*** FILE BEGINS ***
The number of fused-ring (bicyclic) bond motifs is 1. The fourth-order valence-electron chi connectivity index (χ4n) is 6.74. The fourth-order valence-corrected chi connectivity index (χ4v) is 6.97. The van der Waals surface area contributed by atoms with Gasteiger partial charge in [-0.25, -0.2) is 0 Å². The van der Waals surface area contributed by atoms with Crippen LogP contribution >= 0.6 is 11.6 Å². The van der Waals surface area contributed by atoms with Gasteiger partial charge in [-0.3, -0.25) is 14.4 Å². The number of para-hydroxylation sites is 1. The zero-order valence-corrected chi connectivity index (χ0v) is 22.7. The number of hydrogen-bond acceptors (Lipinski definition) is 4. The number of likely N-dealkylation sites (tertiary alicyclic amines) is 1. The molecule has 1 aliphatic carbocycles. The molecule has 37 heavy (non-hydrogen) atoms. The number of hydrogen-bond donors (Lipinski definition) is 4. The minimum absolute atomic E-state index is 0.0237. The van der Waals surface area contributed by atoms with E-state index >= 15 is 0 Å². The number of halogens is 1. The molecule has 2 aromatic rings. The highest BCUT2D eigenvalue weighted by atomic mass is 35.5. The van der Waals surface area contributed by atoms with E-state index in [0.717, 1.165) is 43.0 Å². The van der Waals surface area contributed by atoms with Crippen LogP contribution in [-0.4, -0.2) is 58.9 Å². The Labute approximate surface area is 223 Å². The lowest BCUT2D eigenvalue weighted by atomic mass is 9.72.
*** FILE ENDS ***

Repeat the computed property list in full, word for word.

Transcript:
The number of fused-ring (bicyclic) bond motifs is 1. The fourth-order valence-electron chi connectivity index (χ4n) is 6.74. The fourth-order valence-corrected chi connectivity index (χ4v) is 6.97. The van der Waals surface area contributed by atoms with Gasteiger partial charge in [-0.25, -0.2) is 0 Å². The van der Waals surface area contributed by atoms with Crippen LogP contribution >= 0.6 is 11.6 Å². The van der Waals surface area contributed by atoms with Gasteiger partial charge in [-0.3, -0.25) is 14.4 Å². The number of para-hydroxylation sites is 1. The zero-order valence-corrected chi connectivity index (χ0v) is 22.7. The number of hydrogen-bond acceptors (Lipinski definition) is 4. The number of likely N-dealkylation sites (tertiary alicyclic amines) is 1. The molecule has 1 aliphatic carbocycles. The molecule has 37 heavy (non-hydrogen) atoms. The number of hydrogen-bond donors (Lipinski definition) is 4. The minimum absolute atomic E-state index is 0.0237. The van der Waals surface area contributed by atoms with E-state index >= 15 is 0 Å². The number of halogens is 1. The molecule has 2 aromatic rings. The highest BCUT2D eigenvalue weighted by atomic mass is 35.5. The van der Waals surface area contributed by atoms with E-state index in [0.717, 1.165) is 43.0 Å². The van der Waals surface area contributed by atoms with Crippen LogP contribution in [-0.4, -0.2) is 58.9 Å². The Labute approximate surface area is 223 Å². The lowest BCUT2D eigenvalue weighted by atomic mass is 9.72.